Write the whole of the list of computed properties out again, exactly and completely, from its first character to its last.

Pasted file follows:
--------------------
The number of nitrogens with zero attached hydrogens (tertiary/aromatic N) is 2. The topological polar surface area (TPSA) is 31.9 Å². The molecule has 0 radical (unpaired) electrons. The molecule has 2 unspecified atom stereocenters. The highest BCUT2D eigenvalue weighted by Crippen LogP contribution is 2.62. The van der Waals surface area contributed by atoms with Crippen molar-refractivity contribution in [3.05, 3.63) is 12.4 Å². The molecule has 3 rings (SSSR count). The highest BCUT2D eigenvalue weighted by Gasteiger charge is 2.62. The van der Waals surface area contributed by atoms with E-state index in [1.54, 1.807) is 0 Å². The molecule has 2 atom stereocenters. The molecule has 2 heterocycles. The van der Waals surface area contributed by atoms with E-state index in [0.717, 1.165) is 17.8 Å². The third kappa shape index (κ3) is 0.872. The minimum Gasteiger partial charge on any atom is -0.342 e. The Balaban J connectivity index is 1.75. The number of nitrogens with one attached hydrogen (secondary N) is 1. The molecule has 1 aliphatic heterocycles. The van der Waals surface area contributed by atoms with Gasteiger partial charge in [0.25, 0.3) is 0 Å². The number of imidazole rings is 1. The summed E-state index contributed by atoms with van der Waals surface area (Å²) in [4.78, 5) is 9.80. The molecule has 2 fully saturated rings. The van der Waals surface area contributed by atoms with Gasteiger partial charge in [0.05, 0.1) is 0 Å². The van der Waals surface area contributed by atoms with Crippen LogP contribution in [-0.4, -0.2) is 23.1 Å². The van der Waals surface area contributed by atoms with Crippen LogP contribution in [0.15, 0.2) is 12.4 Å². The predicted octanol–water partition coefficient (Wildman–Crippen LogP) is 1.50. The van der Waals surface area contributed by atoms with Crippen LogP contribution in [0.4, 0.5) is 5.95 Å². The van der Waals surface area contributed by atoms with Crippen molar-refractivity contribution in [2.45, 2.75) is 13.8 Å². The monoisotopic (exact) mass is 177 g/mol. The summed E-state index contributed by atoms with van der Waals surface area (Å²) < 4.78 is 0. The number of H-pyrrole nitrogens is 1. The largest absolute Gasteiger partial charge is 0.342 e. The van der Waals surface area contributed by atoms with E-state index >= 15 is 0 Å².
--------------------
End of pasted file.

The number of nitrogens with zero attached hydrogens (tertiary/aromatic N) is 2. The topological polar surface area (TPSA) is 31.9 Å². The molecule has 0 radical (unpaired) electrons. The molecule has 2 unspecified atom stereocenters. The highest BCUT2D eigenvalue weighted by Crippen LogP contribution is 2.62. The van der Waals surface area contributed by atoms with Crippen molar-refractivity contribution in [3.05, 3.63) is 12.4 Å². The molecule has 3 rings (SSSR count). The highest BCUT2D eigenvalue weighted by Gasteiger charge is 2.62. The van der Waals surface area contributed by atoms with E-state index in [1.54, 1.807) is 0 Å². The molecule has 2 atom stereocenters. The molecule has 2 heterocycles. The van der Waals surface area contributed by atoms with E-state index in [0.717, 1.165) is 17.8 Å². The third kappa shape index (κ3) is 0.872. The minimum Gasteiger partial charge on any atom is -0.342 e. The Balaban J connectivity index is 1.75. The number of nitrogens with one attached hydrogen (secondary N) is 1. The molecule has 1 aliphatic heterocycles. The van der Waals surface area contributed by atoms with Gasteiger partial charge in [0.25, 0.3) is 0 Å². The number of imidazole rings is 1. The summed E-state index contributed by atoms with van der Waals surface area (Å²) in [4.78, 5) is 9.80. The molecule has 2 fully saturated rings. The van der Waals surface area contributed by atoms with Gasteiger partial charge in [0.05, 0.1) is 0 Å². The van der Waals surface area contributed by atoms with Crippen LogP contribution in [-0.4, -0.2) is 23.1 Å². The van der Waals surface area contributed by atoms with Crippen LogP contribution in [0.15, 0.2) is 12.4 Å². The predicted octanol–water partition coefficient (Wildman–Crippen LogP) is 1.50. The van der Waals surface area contributed by atoms with Crippen LogP contribution in [0.4, 0.5) is 5.95 Å². The van der Waals surface area contributed by atoms with Crippen molar-refractivity contribution in [2.45, 2.75) is 13.8 Å². The monoisotopic (exact) mass is 177 g/mol. The summed E-state index contributed by atoms with van der Waals surface area (Å²) < 4.78 is 0. The number of H-pyrrole nitrogens is 1. The largest absolute Gasteiger partial charge is 0.342 e. The van der Waals surface area contributed by atoms with E-state index >= 15 is 0 Å².